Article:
To escape the news recently, I’ve been immersing myself in 19th Century novels, and one theme keeps coming across: the destructive human obsession with social status.
In Tolstoy’s War and Peace, for example, Prince Andrew Bolkonski, infatuated with dreams of glory, leaves his young pregnant wife and family to join the military. As he charges into a poorly-planned battle, he thinks:
I don’t know what will happen and don’t want to know, and can’t, but if I want this – want glory, want to be known to men, want to be loved by them, it is not my fault that I want it and want nothing but that and live only for that. Yes, for that alone! I shall never tell anyone, but, oh God! What am I to do if I love nothing but fame and men’s esteem? Death, wounds, the loss of family—I fear nothing. And precious and dear as many persons are to me—father, sister, wife—those dearest to me—yet dreadful and unnatural as it seems, I would give them all at once for a moment of glory, of triumph over men, of love from men I don’t know and never shall know, for the love of these men here, he thought, as he listened to voices in [the commander-in-chief’s] courtyard.
Prince Andrew seizes the opportunity to play the hero when it comes along. But he is soon struck down, and, not sure what has happened, finds himself falling.
Above him there was now nothing but the sky—the lofty sky, not clear yet still immeasurably lofty, with gray clouds gliding slowly across it. … How was it I did not see that lofty sky before?” he wonders. “And how happy I am to have found it at last! Yes! All is vanity, all falsehood, except that infinite sky. There is nothing, nothing, but that. But even it does not exist, there is nothing but quiet and peace. Thank God!…
At some level we all seek glory – and its reality is almost always disappointing.
This toxic form of human striving has arguably spread more widely over the years, even as living standards have risen so our actual needs are far less. As Alain de Botton explains in his book Status Anxiety, the introduction of a democratic ethos in recent centuries brought with it a growing belief in inherent human equality. No longer are some people “by nature free and others by nature slaves,” as Aristotle wrote. Now we are all free, goes the theory, and equally entitled to compete for, and to achieve, ever-higher levels of success. If we haven’t succeeded, well, it’s our own damn fault.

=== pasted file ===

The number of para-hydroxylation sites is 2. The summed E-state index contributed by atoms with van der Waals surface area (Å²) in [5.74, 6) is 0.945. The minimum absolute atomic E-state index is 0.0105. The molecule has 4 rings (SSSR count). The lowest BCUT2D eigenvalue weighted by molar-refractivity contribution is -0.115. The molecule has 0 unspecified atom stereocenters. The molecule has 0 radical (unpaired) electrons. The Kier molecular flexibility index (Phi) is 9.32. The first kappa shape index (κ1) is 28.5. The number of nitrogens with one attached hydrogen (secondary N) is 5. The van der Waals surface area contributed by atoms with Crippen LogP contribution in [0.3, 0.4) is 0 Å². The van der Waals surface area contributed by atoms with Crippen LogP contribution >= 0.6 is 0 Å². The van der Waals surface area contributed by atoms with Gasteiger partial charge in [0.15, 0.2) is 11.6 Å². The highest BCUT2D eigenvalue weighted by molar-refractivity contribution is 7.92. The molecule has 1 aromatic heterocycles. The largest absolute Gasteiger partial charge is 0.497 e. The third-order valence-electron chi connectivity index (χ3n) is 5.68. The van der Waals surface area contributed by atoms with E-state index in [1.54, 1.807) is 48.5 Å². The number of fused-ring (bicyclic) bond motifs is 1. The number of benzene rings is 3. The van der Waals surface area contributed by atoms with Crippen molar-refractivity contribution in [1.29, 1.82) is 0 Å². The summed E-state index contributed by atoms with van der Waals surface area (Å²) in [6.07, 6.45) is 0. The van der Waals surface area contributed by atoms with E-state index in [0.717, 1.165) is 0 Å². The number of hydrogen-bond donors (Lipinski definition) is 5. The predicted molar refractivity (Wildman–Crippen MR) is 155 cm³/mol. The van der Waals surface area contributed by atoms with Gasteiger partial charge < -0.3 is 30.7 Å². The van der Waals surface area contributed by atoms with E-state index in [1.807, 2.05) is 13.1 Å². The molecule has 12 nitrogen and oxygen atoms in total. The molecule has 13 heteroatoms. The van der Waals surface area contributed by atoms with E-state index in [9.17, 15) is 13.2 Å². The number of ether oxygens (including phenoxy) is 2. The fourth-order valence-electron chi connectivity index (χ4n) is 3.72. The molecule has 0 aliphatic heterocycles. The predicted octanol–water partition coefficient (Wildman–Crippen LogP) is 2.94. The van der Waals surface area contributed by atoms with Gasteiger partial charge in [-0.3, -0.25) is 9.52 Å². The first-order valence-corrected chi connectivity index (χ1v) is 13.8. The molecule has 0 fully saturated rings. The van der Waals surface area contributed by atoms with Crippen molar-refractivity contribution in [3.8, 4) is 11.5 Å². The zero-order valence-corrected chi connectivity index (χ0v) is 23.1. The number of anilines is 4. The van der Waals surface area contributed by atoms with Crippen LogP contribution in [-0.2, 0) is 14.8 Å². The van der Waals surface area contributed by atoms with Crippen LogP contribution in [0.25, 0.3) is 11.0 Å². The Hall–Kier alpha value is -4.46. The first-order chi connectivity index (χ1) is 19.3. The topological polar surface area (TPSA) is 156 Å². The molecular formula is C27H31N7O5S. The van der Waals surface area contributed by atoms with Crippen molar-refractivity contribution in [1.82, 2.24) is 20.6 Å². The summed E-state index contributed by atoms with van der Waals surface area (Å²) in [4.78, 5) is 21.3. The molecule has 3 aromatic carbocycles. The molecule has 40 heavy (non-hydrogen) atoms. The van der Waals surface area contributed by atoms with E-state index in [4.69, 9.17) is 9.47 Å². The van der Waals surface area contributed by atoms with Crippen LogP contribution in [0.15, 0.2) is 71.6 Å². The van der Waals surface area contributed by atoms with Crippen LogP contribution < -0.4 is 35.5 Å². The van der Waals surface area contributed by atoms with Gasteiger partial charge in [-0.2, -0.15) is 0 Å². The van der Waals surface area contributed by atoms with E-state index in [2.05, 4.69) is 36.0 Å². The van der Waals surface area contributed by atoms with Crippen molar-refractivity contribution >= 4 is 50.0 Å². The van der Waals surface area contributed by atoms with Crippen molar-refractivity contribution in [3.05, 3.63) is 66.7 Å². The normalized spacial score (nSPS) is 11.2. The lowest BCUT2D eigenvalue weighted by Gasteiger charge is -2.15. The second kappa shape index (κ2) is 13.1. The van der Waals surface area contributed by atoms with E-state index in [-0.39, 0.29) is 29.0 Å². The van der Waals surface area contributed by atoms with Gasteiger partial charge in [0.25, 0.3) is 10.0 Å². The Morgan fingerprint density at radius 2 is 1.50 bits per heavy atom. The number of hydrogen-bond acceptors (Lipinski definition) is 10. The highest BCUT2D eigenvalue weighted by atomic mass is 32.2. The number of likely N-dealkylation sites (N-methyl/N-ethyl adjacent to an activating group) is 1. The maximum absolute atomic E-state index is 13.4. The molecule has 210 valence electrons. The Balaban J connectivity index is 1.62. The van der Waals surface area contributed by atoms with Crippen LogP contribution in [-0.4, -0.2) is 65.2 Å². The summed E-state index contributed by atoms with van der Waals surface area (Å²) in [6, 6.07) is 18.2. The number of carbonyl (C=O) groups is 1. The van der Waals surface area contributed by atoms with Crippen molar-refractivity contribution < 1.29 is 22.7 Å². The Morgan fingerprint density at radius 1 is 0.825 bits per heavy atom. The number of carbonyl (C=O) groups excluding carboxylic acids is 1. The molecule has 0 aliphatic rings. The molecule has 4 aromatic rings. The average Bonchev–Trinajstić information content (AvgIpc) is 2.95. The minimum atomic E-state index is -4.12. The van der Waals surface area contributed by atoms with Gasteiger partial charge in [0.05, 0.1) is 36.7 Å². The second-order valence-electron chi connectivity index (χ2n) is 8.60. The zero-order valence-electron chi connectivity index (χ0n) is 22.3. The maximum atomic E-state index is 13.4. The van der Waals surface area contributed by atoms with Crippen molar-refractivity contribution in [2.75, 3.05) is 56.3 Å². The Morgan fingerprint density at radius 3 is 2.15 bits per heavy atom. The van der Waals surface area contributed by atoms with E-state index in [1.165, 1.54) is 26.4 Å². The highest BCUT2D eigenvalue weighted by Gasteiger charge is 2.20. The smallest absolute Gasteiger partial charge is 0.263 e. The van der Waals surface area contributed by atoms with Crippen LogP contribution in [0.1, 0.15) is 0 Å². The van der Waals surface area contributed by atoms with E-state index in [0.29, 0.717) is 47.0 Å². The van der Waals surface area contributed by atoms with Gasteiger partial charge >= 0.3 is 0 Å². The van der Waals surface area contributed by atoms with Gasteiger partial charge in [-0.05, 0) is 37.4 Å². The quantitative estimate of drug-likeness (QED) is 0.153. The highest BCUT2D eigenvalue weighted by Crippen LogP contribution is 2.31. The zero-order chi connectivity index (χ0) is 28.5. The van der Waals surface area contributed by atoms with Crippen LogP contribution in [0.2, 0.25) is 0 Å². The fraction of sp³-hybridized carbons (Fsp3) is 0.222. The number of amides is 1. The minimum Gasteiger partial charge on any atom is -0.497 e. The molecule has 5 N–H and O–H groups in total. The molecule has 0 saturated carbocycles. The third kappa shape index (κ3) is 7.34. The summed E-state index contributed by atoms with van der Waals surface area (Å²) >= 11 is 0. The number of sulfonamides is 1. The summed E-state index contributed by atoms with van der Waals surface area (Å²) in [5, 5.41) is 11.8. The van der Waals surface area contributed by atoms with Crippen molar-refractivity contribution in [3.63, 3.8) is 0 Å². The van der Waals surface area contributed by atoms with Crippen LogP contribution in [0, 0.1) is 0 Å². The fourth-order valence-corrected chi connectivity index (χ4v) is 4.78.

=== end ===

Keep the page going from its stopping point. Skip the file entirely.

Modern culture thrives on this notion. Capitalism is based on making people believe that for happiness and success, they need and therefore should buy more and more things, the vast majority of which are unnecessary and often harmful. (Think junk food, McMansions & gas-guzzling cars.) It’s how our economy works: people are employed to make things we don’t really need and to figure out ways to make us believe we want them anyway. That’s also why a lot of people are unhappy in their jobs, because when they stop to think about it, they realize they’re not contributing something constructive, but instead may be encouraging people to waste their money, time and energy, and help destroy the planet in the process.
I realize I’m painting a pretty grim and one-sided picture. Lots of people provide important services to the world, like teaching, health care, nourishing food, or safe and efficient homes. But it’s also true that many of us get so caught up in wanting to prove our worth within our given social and economic systems that we rarely stop to think about what we truly value, and what we’re really trying to prove.
That’s a really important antidote to all this. When we find ourselves envying other people, for example, or feeling like a failure in comparison, we can ask ourselves, what’s important to me? What do I really want to do, and what’s important about that? Is it something I truly value, or something I think will impress others? And am I so focused on winning admiration from strangers that I can’t even see the sky?
Of course, sometimes we’re so confused by the whirlwind around us that it’s hard to know what’s important. Paying attention to what we envy can provide a clue. If I’m envying a friend or acquaintance for something I believe they have that I don’t, what is it about that thing that I want? Perhaps it’s a means of self-expression, or connection with others. It’s usually something deeper than we at first imagine.
Much of our focus on the superficial exterior comes down to a nagging desire to define ourselves, to see ourselves as a fixed entity capable of definition, which occupies a particular rung on the status ladder. But in fact, neither the ladder nor our “selves” exist in the way we think — as solid, independent entities, separate from our conceptions of them. As psychologist Rick Hanson writes in his book Buddha’s Brain, the self is like a unicorn – it’s not an independently existing thing, but merely patterns in the mind and brain. It’s “continually constructed, deconstructed and constructed again.” Nothing solid about it.
By recognizing this, we can begin to experience some freedom. Seeing that our sense of self is based on our upbringing, our culture, our experiences, and the people around us, we begin to recognize how elusive the “self” really is. We can begin to see our “self” more as a tool and a process, as the Insight meditation teacher Heather Sundberg puts it, than as a fixed entity.
And it is only by letting go of that constant need to define, represent, compare and judge ourselves that we can truly relax and be ourselves – whoever that may be at any given moment.